With so few single-family homes available for sale, many renters are staying put in apartments, pushing the apartment vacancy rate to its lowest in several decades. The Census Bureau defines a household as an occupied housing unit, and so with few vacant homes, and apartments to move into, household formation is being significantly depressed. Possible reasons for the current low level of single-family construction include a shortage of construction workers, and limited financing to smaller builders for speculative construction. I also think that in some more crowded metros, suburbanization may have reached its geographic limit. Consistent with this hypothesis, single-family construction in some larger metros has been shifting from the suburban portion to the city portion.

Figure 3



Policy implication and the future…

 Hites Ahir: What are the policy implications of your findings?

Jordan Rappaport: One implication is that metropolitan policies that support centralized employment, such as efficient commuting transport links, may help attract firms and residents from elsewhere in the country, and boost population growth and residential construction throughout the metropolitan area. Another implication is that policies that promote urban amenities, whether in the city or suburbs, may attract residents from elsewhere in the metro and, possibly, from other metros, boosting nearby multifamily development. In contrast, policies that seek to encourage multifamily development close to CBDs based on cutting commuting time may prove unsuccessful if they don’t also take into account the sufficiency of nearby urban amenities.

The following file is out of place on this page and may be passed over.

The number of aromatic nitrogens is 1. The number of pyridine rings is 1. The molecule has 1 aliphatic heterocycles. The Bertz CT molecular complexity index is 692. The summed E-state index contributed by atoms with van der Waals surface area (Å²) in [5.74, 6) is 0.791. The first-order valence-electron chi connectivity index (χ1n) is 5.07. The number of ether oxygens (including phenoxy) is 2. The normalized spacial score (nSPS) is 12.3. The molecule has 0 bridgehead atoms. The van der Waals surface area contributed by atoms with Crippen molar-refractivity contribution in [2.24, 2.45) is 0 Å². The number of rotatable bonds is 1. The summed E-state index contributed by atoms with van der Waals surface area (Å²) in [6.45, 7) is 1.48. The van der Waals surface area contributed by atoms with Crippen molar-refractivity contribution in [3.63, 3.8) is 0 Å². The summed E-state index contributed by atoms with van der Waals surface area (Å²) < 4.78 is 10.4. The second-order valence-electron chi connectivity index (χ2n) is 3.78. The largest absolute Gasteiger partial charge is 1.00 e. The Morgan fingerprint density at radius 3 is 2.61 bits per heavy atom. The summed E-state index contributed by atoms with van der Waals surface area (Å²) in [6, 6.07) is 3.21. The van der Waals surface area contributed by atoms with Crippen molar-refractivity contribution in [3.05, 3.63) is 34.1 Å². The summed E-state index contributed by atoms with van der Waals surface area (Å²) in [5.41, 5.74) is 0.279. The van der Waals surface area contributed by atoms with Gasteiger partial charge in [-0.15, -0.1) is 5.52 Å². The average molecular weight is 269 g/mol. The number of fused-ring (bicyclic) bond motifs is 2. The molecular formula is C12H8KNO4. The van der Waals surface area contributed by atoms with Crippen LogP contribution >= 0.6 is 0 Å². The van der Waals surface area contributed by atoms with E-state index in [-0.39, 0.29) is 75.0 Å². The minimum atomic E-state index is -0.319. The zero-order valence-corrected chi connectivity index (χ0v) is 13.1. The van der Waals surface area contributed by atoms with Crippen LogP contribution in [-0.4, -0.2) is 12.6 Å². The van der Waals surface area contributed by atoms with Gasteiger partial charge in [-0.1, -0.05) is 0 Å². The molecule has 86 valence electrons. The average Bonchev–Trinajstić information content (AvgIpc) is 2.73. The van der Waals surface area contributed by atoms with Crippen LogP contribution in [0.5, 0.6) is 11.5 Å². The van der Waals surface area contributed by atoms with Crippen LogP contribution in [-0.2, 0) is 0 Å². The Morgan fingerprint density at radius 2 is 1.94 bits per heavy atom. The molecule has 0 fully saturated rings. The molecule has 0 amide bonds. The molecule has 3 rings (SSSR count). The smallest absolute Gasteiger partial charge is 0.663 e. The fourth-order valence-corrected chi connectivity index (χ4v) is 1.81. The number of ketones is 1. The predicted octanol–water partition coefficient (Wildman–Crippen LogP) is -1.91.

Looking forward, the leading edge of the baby boom turns 75 in 2021, the age at which downsizing to multifamily homes typically picks up. Public policy may be able to help shape amenities that appeal to such downsizers—for example, through zoning policies that support the development of neighborhoods that mix multifamily housing, urban amenities, assisted-living arrangements, and proximity to where seniors’ children and grandchildren live.